City crews will work around the clock this weekend to keep roads clear, using 200 salters, 600 street plows and 300 sidewalk plows.

"It’s been a heavy winter. It’s been tiring,” Noehammer said.

“We’re hoping spring will eventually come.”

With files from Emily Mathieu

Corner of contrasts at Queen and Sherbourne

Three of the city’s largest homeless shelters are found nearby, meaning on any given night, as many as 1,000 homeless gravitate toward the corner of Sherbourne St. and Queen St. E.

The building on the southwest corner is boarded up. It’s vacant, like many of the commercial shops in the area, and has been for some time. There are alleys behind those buildings that don’t look like the kind of place you should walk alone.

On the northwest side, there’s Moss Park. Police are in a constant battle to curb street crime around here: drugs, prostitution, theft, fighting. Last week, the owner of the local Coffee Time was charged with selling crack.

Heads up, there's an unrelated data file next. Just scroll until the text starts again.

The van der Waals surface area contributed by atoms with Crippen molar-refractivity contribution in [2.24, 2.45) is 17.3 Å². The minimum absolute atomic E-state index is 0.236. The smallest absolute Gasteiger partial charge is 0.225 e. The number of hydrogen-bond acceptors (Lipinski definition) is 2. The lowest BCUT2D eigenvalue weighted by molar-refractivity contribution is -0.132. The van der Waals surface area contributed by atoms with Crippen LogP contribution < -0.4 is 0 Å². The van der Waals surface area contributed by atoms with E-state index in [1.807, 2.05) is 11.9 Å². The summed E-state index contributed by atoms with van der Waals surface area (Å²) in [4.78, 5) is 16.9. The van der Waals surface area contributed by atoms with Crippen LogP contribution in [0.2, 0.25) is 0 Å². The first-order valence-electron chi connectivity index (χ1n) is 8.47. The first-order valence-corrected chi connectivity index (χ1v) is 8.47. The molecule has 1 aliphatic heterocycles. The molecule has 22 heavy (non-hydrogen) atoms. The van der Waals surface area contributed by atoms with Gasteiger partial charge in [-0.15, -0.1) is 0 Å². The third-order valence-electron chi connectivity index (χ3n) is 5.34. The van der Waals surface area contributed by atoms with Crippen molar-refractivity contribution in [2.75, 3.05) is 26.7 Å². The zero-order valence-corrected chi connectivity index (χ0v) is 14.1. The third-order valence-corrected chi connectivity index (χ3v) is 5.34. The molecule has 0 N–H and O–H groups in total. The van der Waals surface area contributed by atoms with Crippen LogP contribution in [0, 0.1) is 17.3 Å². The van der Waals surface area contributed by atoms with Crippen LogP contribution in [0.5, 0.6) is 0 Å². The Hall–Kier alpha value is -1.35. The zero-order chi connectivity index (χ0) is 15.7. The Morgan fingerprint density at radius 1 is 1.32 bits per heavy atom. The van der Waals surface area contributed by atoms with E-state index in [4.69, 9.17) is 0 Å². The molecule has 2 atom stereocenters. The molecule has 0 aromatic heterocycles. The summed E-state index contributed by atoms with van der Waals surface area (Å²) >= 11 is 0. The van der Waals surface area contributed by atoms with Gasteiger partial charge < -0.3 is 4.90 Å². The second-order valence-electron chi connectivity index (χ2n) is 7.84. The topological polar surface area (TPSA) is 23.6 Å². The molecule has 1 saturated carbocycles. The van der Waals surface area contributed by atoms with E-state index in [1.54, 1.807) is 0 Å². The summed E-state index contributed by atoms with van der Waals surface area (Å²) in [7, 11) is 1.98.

The corner is an area of opposites. In 2006, seven people working at a Dollarama there became millionaires after winning the 6/49 lottery. Drug dealers and prostitutes may call Moss Park home, but Yorkville-worthy boutiques dot the area as well. The local rink, Moss Park Arena, has one of the only free hockey leagues in the country. And the baseball diamond is one of the few downtown. When the lights are on in the summer, it’s as pretty as any park in an Iowa cornfield.

"Yeah, it’s quite the neighbourhood. I saw someone getting mugged on the way here," said dog-walker by day, opera-singer by night Andrea Wiltzius. The muggers were well-dressed twentysomethings, she said. Wiltzius was on her way to the park with dogs Kanop and Benny – it’s one of their favourite spots – when she saw a woman getting robbed while waiting for the Queen streetcar. "She had a rolling bag and put it down and was getting her Metropass when two guys came by and just grabbed it. It was great: she freaked out and attacked them. At one point, she had one by the neck. She was screaming for help. One guy jumped in, but then they pounded him. No one was stopping to help," Wiltzius said. "But I was proud of her."